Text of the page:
Multiculturalism and migration are often linked to processes of globalization. Globalization, which has economic, cultural and polit­ical dimensions, is hardly a new phenomenon, but it can be argued that the last eighteen years have seen global processes increase in intensity and rapidity. These increases have been encouraged by technological developments, such as the spread of cheap air flights, the enhanced power and capacities of 3G mobile phones and the phenomenal expansion of the internet as a medium for the provision of information, for economic transactions, for social networking and for cultural exchange. It can be stated that we have now definitely entered the Digital Age. Globalization and new technologies will be discussed in chapter 3.

All these developments have led to important changes in the lives of the citizens of the twenty-first century. Some of the trends that were discussed in the 1996 edition, such as social fragmentation, increased geographical mobility and the growth of insecure employment, are now more deeply embedded. The latter trend has led to the identification of a new class grouping, known as the ‘precariat’, which will be discussed in chapter 4. Processes of social identification, as a result, can be seen to be even more complex and fluid than in 1996. It is sometimes difficult to resist the impression that we live in a shifting society, where the old certainties are being constantly eroded. However, within this scenario of change, one thing remains constant. Britain continues to be a deeply divided society, with marked patterns of class, gender, ethnic and age-based segregation. In this new edition, these four dimensions of social difference remain the centre of analysis and, in the chapters dealing with them, I indicate the impact of the changes sketched above on these entrenched patterns of inequality in additional sections.

I originally chose these four types of social division to explore in detail because they have long been the focus of sociological study and debate. However, there are obviously other forms of social division which figure largely in some people's lives, so in this edition I have included an extra chapter which deals briefly with three of these: disability, sexuality and religion.

This is not to say that these are the only forms of difference we could study. For example, in Britain and other countries regional differences are often marked; we talk of the North–South divide. If we are thinking about some of the currently fashionable social policy issues we could argue that our Western obsession with body size and weight is bringing a social division between thin and fat people! There is much talk about a ‘social epidemic of obesity’ which is overburdening the National Health Service, and this has led to stigmatizing of larger people as lazy, self-indulgent and undisciplined, while the slimmer citizens labour away working out in gyms and controlling their food intake. Randy Newman satirized this tendency for people to formulate reasons for difference and discrimination in his song ‘Short People’, the prejudiced narrator saying ‘I don't want no short people around here’, on the grounds of their little hands, feet and tiny teeth!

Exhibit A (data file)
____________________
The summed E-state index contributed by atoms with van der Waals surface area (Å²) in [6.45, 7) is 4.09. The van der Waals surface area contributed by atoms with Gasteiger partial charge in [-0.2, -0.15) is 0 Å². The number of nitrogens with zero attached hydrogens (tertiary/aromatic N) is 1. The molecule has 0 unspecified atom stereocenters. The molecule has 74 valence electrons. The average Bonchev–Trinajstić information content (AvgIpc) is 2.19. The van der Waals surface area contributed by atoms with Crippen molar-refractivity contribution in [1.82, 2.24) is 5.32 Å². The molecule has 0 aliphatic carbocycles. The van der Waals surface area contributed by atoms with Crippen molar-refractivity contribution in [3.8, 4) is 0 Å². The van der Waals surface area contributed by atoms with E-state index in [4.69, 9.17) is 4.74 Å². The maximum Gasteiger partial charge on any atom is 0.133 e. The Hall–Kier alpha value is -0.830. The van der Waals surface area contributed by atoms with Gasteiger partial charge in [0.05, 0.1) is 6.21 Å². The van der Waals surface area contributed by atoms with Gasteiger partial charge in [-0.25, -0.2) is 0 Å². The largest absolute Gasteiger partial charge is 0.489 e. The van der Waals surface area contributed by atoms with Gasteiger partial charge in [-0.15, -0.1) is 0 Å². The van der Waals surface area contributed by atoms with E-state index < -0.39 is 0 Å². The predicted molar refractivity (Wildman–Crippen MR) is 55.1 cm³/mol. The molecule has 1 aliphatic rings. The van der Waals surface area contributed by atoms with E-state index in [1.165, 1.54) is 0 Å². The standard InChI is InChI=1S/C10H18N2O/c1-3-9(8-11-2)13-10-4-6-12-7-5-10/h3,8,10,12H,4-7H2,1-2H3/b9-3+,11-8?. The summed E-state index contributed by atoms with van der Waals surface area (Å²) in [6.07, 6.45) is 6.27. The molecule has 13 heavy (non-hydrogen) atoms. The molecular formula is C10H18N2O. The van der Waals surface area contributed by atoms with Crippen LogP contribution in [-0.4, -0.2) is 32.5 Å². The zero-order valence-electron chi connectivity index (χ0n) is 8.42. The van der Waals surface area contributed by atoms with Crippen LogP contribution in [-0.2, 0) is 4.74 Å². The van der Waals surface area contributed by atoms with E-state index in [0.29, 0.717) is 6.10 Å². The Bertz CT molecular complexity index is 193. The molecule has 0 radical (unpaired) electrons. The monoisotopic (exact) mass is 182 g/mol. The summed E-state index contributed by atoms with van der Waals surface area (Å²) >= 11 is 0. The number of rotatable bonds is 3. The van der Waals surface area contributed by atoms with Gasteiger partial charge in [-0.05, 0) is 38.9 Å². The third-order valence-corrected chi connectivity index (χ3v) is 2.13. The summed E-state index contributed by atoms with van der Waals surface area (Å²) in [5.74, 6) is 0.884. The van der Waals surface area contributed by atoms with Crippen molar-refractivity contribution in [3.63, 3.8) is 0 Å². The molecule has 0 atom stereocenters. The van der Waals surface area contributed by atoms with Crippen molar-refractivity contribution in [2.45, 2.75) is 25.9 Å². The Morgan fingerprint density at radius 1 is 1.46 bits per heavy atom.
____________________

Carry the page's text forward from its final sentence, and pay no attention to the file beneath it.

However, there are good reasons for focusing on these three particular additional aspects of discrimination. In 2010, the Labour government produced a new Equality Bill, designed to consolidate the existing 117 pieces of existing legislation dealing with discrimination and equal rights. This followed the institution in 2007 of a new single equalities body, the Equality and Human Rights Commission (EHRC), which replaced the Equal Opportunities Commission (EOC), the Commission for Racial Equality (CRE) and the Disability Rights Commission (DRC). This exemplifies the prolonged attempt by Labour, mentioned above, to use legislation to counter discrimination and make Britain a fairer society. The brief of the EHRC is to deal in an integrated way with the six forms of inequality already covered by British law: race/ethnicity, gender, age, disability, religion and sexual orientation, plus three other aspects of people's lives which may lead to discriminatory action (marriage and pregnancy, gender reassignment and marriage / civil partnership). These nine aspects are described in the legislation as ‘protected characteristics’. Public-sector organizations have a duty to take steps to prevent discriminatory employment practices on any of these grounds and were meant to submit any proposed structural or policy changes to ‘equality impact assessments’: although this provision was overturned by the Coalition, it is still considered good practice by progressive organizations. It is notable, though, that these protected characteristics do not include class, although the Labour politician Harriet Harman, who was the main architect of the legislation, was greatly concerned with class divisions. Ironically, one month after the Act was passed, Labour was defeated in the General Election and the Coalition took over government.